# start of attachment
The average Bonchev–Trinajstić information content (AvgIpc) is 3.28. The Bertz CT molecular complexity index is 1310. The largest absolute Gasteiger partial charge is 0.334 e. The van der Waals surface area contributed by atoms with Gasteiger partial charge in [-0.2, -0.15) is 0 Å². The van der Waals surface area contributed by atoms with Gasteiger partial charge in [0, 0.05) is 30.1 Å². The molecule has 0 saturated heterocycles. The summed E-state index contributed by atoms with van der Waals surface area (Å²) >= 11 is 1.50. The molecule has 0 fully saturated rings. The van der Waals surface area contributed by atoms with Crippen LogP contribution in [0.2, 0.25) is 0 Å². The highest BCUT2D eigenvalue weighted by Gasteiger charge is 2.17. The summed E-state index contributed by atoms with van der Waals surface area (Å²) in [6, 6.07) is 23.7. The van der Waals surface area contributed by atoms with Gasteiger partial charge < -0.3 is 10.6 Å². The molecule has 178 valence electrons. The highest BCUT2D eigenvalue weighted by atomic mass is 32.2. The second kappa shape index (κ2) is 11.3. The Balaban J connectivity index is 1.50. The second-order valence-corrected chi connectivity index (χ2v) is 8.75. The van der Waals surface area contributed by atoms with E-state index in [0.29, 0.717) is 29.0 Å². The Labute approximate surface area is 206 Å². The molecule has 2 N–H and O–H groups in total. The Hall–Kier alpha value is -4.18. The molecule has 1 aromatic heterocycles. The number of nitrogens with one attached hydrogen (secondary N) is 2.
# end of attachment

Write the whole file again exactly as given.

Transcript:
The average Bonchev–Trinajstić information content (AvgIpc) is 3.28. The Bertz CT molecular complexity index is 1310. The largest absolute Gasteiger partial charge is 0.334 e. The van der Waals surface area contributed by atoms with Gasteiger partial charge in [-0.2, -0.15) is 0 Å². The van der Waals surface area contributed by atoms with Gasteiger partial charge in [0, 0.05) is 30.1 Å². The molecule has 0 saturated heterocycles. The summed E-state index contributed by atoms with van der Waals surface area (Å²) >= 11 is 1.50. The molecule has 0 fully saturated rings. The van der Waals surface area contributed by atoms with Crippen LogP contribution in [0.2, 0.25) is 0 Å². The highest BCUT2D eigenvalue weighted by Gasteiger charge is 2.17. The summed E-state index contributed by atoms with van der Waals surface area (Å²) in [6, 6.07) is 23.7. The van der Waals surface area contributed by atoms with Gasteiger partial charge < -0.3 is 10.6 Å². The molecule has 178 valence electrons. The highest BCUT2D eigenvalue weighted by atomic mass is 32.2. The second kappa shape index (κ2) is 11.3. The Balaban J connectivity index is 1.50. The second-order valence-corrected chi connectivity index (χ2v) is 8.75. The van der Waals surface area contributed by atoms with E-state index in [0.29, 0.717) is 29.0 Å². The Labute approximate surface area is 206 Å². The molecule has 2 N–H and O–H groups in total. The Hall–Kier alpha value is -4.18. The molecule has 1 aromatic heterocycles. The number of nitrogens with one attached hydrogen (secondary N) is 2.